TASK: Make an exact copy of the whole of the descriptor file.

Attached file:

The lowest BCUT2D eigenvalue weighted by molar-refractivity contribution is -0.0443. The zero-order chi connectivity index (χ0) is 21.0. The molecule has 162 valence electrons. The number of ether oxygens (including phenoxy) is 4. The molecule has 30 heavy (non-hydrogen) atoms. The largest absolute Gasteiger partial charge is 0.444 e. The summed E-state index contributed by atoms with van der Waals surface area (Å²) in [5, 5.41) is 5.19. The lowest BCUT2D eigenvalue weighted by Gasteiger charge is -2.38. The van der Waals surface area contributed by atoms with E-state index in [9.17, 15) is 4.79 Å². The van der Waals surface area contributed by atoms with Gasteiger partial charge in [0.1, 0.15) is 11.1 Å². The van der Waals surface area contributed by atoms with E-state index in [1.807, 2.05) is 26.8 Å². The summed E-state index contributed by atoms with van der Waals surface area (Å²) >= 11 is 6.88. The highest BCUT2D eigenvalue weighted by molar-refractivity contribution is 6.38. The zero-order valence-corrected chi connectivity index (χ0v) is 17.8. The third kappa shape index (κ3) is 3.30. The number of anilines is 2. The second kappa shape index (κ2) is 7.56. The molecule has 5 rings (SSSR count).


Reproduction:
The lowest BCUT2D eigenvalue weighted by molar-refractivity contribution is -0.0443. The zero-order chi connectivity index (χ0) is 21.0. The molecule has 162 valence electrons. The number of ether oxygens (including phenoxy) is 4. The molecule has 30 heavy (non-hydrogen) atoms. The largest absolute Gasteiger partial charge is 0.444 e. The summed E-state index contributed by atoms with van der Waals surface area (Å²) in [5, 5.41) is 5.19. The lowest BCUT2D eigenvalue weighted by Gasteiger charge is -2.38. The van der Waals surface area contributed by atoms with E-state index in [9.17, 15) is 4.79 Å². The van der Waals surface area contributed by atoms with Gasteiger partial charge in [0.1, 0.15) is 11.1 Å². The van der Waals surface area contributed by atoms with E-state index in [1.807, 2.05) is 26.8 Å². The summed E-state index contributed by atoms with van der Waals surface area (Å²) >= 11 is 6.88. The highest BCUT2D eigenvalue weighted by molar-refractivity contribution is 6.38. The zero-order valence-corrected chi connectivity index (χ0v) is 17.8. The third kappa shape index (κ3) is 3.30. The number of anilines is 2. The second kappa shape index (κ2) is 7.56. The molecule has 5 rings (SSSR count).